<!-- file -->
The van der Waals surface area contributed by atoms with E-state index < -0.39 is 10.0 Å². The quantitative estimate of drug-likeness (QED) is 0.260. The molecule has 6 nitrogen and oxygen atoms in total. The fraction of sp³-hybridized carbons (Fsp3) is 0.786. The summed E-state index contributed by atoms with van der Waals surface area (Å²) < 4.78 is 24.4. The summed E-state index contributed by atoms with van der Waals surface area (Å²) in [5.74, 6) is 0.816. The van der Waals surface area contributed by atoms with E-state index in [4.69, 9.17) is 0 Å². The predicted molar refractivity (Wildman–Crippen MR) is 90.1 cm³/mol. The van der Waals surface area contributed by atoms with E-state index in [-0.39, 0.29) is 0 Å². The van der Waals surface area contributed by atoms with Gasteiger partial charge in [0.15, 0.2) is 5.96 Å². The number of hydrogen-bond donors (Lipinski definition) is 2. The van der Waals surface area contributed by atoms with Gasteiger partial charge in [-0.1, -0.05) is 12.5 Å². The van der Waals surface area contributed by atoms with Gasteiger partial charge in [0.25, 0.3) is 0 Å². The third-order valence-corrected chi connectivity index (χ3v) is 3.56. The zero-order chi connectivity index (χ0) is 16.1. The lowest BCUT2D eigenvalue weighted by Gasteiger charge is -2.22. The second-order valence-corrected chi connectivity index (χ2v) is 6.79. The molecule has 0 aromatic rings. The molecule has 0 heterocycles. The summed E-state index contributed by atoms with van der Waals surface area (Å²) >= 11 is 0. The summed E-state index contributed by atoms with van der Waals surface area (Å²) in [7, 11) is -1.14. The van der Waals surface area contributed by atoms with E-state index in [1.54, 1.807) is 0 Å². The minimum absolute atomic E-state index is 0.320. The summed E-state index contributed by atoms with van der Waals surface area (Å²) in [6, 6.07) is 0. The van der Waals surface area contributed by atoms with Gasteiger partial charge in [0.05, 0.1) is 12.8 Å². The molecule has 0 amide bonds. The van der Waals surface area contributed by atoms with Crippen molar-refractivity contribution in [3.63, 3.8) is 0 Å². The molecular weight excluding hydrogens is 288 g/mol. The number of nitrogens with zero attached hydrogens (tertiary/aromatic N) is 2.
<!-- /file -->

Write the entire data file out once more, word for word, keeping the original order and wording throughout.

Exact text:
The van der Waals surface area contributed by atoms with E-state index < -0.39 is 10.0 Å². The quantitative estimate of drug-likeness (QED) is 0.260. The molecule has 6 nitrogen and oxygen atoms in total. The fraction of sp³-hybridized carbons (Fsp3) is 0.786. The summed E-state index contributed by atoms with van der Waals surface area (Å²) < 4.78 is 24.4. The summed E-state index contributed by atoms with van der Waals surface area (Å²) in [5.74, 6) is 0.816. The van der Waals surface area contributed by atoms with E-state index in [4.69, 9.17) is 0 Å². The predicted molar refractivity (Wildman–Crippen MR) is 90.1 cm³/mol. The van der Waals surface area contributed by atoms with E-state index in [-0.39, 0.29) is 0 Å². The van der Waals surface area contributed by atoms with Gasteiger partial charge in [0.15, 0.2) is 5.96 Å². The number of hydrogen-bond donors (Lipinski definition) is 2. The van der Waals surface area contributed by atoms with Gasteiger partial charge in [-0.1, -0.05) is 12.5 Å². The van der Waals surface area contributed by atoms with Gasteiger partial charge in [0.25, 0.3) is 0 Å². The third-order valence-corrected chi connectivity index (χ3v) is 3.56. The zero-order chi connectivity index (χ0) is 16.1. The lowest BCUT2D eigenvalue weighted by Gasteiger charge is -2.22. The second-order valence-corrected chi connectivity index (χ2v) is 6.79. The molecule has 0 aromatic rings. The molecule has 0 heterocycles. The summed E-state index contributed by atoms with van der Waals surface area (Å²) >= 11 is 0. The summed E-state index contributed by atoms with van der Waals surface area (Å²) in [7, 11) is -1.14. The van der Waals surface area contributed by atoms with E-state index in [1.54, 1.807) is 0 Å². The minimum absolute atomic E-state index is 0.320. The summed E-state index contributed by atoms with van der Waals surface area (Å²) in [6, 6.07) is 0. The van der Waals surface area contributed by atoms with Gasteiger partial charge in [0.05, 0.1) is 12.8 Å². The molecule has 0 amide bonds. The van der Waals surface area contributed by atoms with Crippen molar-refractivity contribution in [3.63, 3.8) is 0 Å². The molecular weight excluding hydrogens is 288 g/mol. The number of nitrogens with zero attached hydrogens (tertiary/aromatic N) is 2.